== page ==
Sunday, November 14, 2010


So all the new strands of viruses here-- forevermore referred to on this blog as Korean-itis-- have been seriously crushing my social life, appetite and blogging habits. Last week, I was so sick that I couldn't even get out bed and take the 4.5 steps to my kitchen to pour a hot cup of tea. Fortunately I'm much better now and decided to fill everyone in on my past few weeks here:

"Is it suddenly winter here, or is that just me?"

One thing nobody ever told us newbie-foreigners is how fast the summer turns to complete winter weather. In the Pacific Northwest, there are 4 distinct season, and they all are dispersed somewhat equally throughout our 12 months (some may argue we have a 5th season called "rain" that likes to hang around always, but we just accept it). In Korea, the humid heat of summer turns to deathly cold winter fast enough to freeze the sweat on your forehead. At least that's how it felt when the 2 weeks of falltime ended and winter chill set in. It's another one of those things every Korean knows second-nature but foreigners like me have no clue about... and it's a really big deal, apparently. The day the weather turned, there was a special weather report about it. Normally, I watch international news to check the weather, so I completely missed this nationwide announcement. When I showed up to school in a short-sleeved sweater instead of the 2-layer winter coats my teachers were wearing, even my students asked me if I was okay. Everyone thought I was insane! Needless to say, the next day I came to school in a long sleeve shirt and have been wearing my coat in the classroom ever since, if for no other reason than just to blend a little.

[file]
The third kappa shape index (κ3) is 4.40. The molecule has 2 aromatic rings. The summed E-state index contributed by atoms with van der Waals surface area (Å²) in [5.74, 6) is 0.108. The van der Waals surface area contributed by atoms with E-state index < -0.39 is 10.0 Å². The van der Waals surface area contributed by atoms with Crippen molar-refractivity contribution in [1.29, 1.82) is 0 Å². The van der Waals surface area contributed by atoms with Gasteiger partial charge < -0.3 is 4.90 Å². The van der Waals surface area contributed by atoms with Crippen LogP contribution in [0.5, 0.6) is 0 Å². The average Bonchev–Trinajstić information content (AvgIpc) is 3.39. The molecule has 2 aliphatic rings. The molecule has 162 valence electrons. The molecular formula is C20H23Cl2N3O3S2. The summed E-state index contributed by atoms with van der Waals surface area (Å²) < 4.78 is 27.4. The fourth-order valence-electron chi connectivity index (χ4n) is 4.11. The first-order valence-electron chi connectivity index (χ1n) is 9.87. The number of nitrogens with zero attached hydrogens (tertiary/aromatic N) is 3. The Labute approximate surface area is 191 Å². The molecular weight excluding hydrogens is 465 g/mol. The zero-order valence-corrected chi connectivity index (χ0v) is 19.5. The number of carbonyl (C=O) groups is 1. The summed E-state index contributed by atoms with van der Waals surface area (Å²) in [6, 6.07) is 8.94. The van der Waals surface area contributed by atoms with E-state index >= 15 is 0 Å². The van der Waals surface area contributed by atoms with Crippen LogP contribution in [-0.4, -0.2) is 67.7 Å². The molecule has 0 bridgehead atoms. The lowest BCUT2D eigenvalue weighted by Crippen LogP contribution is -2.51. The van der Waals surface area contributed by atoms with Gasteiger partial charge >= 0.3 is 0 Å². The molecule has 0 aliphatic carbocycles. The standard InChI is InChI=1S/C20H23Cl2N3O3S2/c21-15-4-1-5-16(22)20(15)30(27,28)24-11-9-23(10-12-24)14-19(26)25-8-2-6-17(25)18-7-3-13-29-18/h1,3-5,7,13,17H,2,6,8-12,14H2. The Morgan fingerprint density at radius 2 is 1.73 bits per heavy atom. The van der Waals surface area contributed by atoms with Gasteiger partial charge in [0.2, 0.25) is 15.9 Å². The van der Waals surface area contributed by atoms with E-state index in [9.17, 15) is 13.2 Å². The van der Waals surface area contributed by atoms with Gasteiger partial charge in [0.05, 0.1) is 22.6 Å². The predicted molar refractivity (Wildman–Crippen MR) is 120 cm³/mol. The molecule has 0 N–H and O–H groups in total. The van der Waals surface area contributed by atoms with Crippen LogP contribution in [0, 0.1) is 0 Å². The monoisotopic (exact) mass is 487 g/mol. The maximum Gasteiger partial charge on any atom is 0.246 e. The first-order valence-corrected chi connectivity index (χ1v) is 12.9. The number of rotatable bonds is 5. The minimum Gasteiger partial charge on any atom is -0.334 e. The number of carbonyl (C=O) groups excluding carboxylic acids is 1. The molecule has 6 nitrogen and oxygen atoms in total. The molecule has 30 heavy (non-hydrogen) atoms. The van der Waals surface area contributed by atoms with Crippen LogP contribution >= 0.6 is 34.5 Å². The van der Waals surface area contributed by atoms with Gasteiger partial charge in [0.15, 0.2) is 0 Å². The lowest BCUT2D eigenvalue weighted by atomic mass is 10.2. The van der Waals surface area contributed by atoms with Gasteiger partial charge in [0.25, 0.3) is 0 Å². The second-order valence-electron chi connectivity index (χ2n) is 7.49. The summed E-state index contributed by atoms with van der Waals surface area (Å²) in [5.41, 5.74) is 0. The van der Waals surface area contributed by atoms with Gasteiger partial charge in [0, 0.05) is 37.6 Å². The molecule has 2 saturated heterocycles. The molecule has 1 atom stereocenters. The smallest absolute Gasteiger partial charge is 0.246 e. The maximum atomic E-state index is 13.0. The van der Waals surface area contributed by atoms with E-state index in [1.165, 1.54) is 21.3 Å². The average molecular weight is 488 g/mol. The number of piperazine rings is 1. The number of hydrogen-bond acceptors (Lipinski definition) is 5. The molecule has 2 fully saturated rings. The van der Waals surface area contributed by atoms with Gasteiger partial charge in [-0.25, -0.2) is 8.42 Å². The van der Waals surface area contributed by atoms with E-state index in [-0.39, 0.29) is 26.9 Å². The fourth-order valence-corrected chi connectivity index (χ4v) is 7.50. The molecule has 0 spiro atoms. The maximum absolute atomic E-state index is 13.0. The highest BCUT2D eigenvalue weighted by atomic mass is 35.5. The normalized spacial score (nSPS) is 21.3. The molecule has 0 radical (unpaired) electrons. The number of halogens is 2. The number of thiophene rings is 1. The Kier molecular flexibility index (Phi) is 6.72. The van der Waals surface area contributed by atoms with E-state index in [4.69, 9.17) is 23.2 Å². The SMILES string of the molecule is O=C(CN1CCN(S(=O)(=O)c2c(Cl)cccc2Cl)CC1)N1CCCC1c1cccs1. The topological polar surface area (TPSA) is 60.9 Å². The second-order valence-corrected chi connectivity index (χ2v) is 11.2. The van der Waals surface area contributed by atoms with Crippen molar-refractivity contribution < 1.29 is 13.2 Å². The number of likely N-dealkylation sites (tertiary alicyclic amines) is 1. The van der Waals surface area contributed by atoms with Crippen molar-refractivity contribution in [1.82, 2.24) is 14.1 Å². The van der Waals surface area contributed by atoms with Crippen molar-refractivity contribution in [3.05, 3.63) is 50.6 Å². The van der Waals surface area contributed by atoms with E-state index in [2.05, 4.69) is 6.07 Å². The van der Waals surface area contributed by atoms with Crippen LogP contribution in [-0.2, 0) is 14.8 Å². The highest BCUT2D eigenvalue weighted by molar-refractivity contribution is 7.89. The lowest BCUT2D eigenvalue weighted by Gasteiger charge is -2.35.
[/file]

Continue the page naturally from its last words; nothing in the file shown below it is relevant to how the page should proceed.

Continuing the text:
In Washington State, I could go to the supermarket and buy a tiny, overpriced and freakishly pale persimmon. Not fun in the slightest. Here, persimmons are in season and, as I've quickly learned, are a really popular (and delicious) snack. Every day at school, teachers are slicing up chunks of persimmon to share. Although I haven't bought any for my apartment yet, I'm becoming pretty addicted. The other great thing about persimmons are the trees they grow on. During this time of year, all the leaves are turning color and falling to the ground, leaving persimmon fruits hanging like miniature pumpkins on the branches. It's beautiful and almost surreal.


"빼빼로!" Oh yes, it's Pepero Day.

Normally on November 11th, I'm honoring Vetran's Day in the States. Here, 11/11 is a special day for a different reason: a chocolate-covered, cookie/pretzel treat called Pepero is celebrated instead. These snacks are long and skinny, like 1's, so on 11/11 kids give each other boxes of Pepero until the sugar rush either induces vomiting or a coma. Now, aside from the fact that I found it really strange to celebrate a pseudo-Valentine's on a day I'd normally be thinking about those who served the US, it was difficult to teach with students all hyped up on sugar in class and munching on Pepero sticks during my lessons! Some girls had as many as 20 boxes stacked on their desks, all gifts from their friends (and crushes, I'm sure)! Well, at least with all the Pepero gifts I got from my students, I never have to food shop again.

Korean table

Many cities in Korea have free language classes for the foreign teachers, organized by the Metropolitan Office of Education (MOE). Ulsan, unfortunately, does not, and it breaks my heart a little because I really want to learn Korean faster and better than my self-teaching methods. Other foreigners who felt the same way decided to form a Korean study table, and we now meet once a week to talk about language, teaching, and whatever else comes up. It's been a great way to motivate myself to study during the week while making new friends. There are a lot of benefits to picking up Korean, far exceeding the obvious: